Wednesday, September 16, 2015
I love that there's a plum tree in our front yard. That said, these plums are not from that tree. Our neighbors also have a plum tree and they actually pick the plums and put them to use. I just like watching the squirrels run off with ours. Seriously, it's the cutest thing. Sometimes, I find a pit and some plum skins on our front steps. I'm glad our little furry friends have somewhere they can get a good meal.
This is how I justify using the neighbor's plums for this cake instead of our own. He went to the trouble of picking, washing and delivering them. How could I say no? It turned out that it was the perfect amount to make a cake with, so why not?
This cake is really pretty, but also easy to make. It takes a little time, but isn't very complicated. It looks complicated, which is perfect if you're having people over for dinner and want to impress them with dessert. Just don't eat the whole cake yourself in one sitting. All those plums could get a little...intense, if you know what I mean.
If you've never cut plums, don't worry. They're super easy. The trick is to cut them lengthwise, so when the pit comes out, it looks pretty. You can see in this picture that I was doing fine with that, but got distracted while cutting one and cut it the wrong way. That one definitely sticks out in this grouping and isn't nearly as pretty:
If you do this once or twice, don't sweat it. There's an inner layer of plum slices, so just put them in there. No one will ever know.
1 1/2 cups unbleached all-purpose flour (plus more for dusting)
1 tsp baking powder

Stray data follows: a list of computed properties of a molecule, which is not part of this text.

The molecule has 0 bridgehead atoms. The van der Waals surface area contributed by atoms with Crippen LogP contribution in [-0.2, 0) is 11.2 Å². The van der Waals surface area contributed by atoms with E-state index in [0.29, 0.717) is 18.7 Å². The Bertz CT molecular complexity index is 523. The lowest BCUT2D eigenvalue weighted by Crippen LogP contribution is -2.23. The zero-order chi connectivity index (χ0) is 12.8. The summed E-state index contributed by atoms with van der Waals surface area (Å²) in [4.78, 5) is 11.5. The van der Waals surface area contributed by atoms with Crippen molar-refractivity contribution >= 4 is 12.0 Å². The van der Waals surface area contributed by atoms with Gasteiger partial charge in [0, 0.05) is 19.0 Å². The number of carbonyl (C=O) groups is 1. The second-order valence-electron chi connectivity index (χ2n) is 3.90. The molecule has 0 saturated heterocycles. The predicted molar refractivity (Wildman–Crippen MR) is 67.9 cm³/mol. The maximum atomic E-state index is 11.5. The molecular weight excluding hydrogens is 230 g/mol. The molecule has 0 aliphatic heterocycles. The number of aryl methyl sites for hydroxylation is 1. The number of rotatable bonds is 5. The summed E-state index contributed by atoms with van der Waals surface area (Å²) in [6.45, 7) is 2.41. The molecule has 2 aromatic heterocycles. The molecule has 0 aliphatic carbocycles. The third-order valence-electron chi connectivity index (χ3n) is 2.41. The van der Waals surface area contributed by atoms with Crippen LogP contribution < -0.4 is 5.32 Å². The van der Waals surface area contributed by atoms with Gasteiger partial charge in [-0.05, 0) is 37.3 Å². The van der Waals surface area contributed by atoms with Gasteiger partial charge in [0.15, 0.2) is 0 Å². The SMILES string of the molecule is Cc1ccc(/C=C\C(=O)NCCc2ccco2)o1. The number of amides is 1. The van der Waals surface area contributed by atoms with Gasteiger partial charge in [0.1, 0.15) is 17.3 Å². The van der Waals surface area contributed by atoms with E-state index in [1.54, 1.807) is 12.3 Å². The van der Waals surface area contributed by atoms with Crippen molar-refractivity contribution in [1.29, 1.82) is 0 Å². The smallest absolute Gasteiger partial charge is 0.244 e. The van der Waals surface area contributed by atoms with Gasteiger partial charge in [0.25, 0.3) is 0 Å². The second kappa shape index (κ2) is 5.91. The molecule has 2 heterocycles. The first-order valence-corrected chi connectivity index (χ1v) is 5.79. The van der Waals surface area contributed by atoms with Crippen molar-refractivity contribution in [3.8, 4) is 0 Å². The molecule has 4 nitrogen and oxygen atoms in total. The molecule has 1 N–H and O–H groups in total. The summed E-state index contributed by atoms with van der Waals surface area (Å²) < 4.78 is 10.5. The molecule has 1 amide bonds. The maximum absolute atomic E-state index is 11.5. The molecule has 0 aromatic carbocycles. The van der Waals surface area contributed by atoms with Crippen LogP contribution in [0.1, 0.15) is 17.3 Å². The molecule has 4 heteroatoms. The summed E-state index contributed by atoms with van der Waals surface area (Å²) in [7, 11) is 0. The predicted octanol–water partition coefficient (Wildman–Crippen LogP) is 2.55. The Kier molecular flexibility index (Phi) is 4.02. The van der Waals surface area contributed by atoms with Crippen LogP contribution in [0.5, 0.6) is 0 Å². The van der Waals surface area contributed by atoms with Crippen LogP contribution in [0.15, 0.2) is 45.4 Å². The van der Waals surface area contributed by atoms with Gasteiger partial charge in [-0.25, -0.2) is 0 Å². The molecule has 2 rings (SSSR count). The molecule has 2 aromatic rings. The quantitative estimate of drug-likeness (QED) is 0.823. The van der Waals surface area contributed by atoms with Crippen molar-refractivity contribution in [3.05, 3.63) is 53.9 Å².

1/2 tsp salt
1/4 tsp baking soda
1/2 cup (1 stick) Earth Balance, softened
2/3 cup evaporated cane sugar
1 tbsp Ener-G Egg Replacer, mixed with 4 tbsp warm water (Bob's Red Mill brand works, too)
3/4 cup dairy-free sour cream (I used Tofutti's Sour Supreme)
1/2 tsp pure vanilla extract
2 tbsp brown sugar
12 ripe plums, halved and pitted
Preheat your oven to 350 degrees and ensure that a rack is in the lower third of the oven.
First, prepare your cake pan. Use a 9-inch cake round or a springform pan. Grease it up with some Earth Balance and cut a piece of parchment to fit the bottom. Once it's in place, grease it up as well. Toss in a small handful of flour and roll the pan around to coat the bottom and sides. Discard any that's left over. Make sure you grease the bottom of the pan before the parchment goes in so it stays in place when you put the batter into the pan.
In a small bowl, stir the flour, baking powder, baking soda and salt and set aside.
In a large bowl, or in a stand mixer with a paddle attachment, cream together the Earth Balance and sugar for 2-3 minutes. Mix in the egg replacer, sour cream and vanilla, letting it run until the whole mixture is smooth.
Turn the mixer to low and add the flour mixture a bit at a time until it's all well combined. The batter will be thicker than a normal cake batter, but that's what we're looking for.
You definitely can't pour it, so you'll need to spread half of it in the bottom of the pan. It won't seem like much, but that's okay. Just make sure there's an even layer around the bottom and that you can't see the bottom of the pan.
Place half of the plum halves, cut-side down, onto the batter, pressing them down a bit.
Spread the other half of the batter over those plums, covering them completely. Sprinkle the brown sugar over the top and then place the rest of the plum halves, cut-side up, into the batter, pressing them down slightly.
Put the cake into the oven and bake for 50 minutes or so, until a cake tester comes cleanly out of the middle. Test it a few times to make sure you're not hitting one of those hidden plums.
You can serve this with a sprinkling of powdered sugar on top or, if you're feeling extra fancy, some non-dairy whipped cream. It's totally great plain, as well.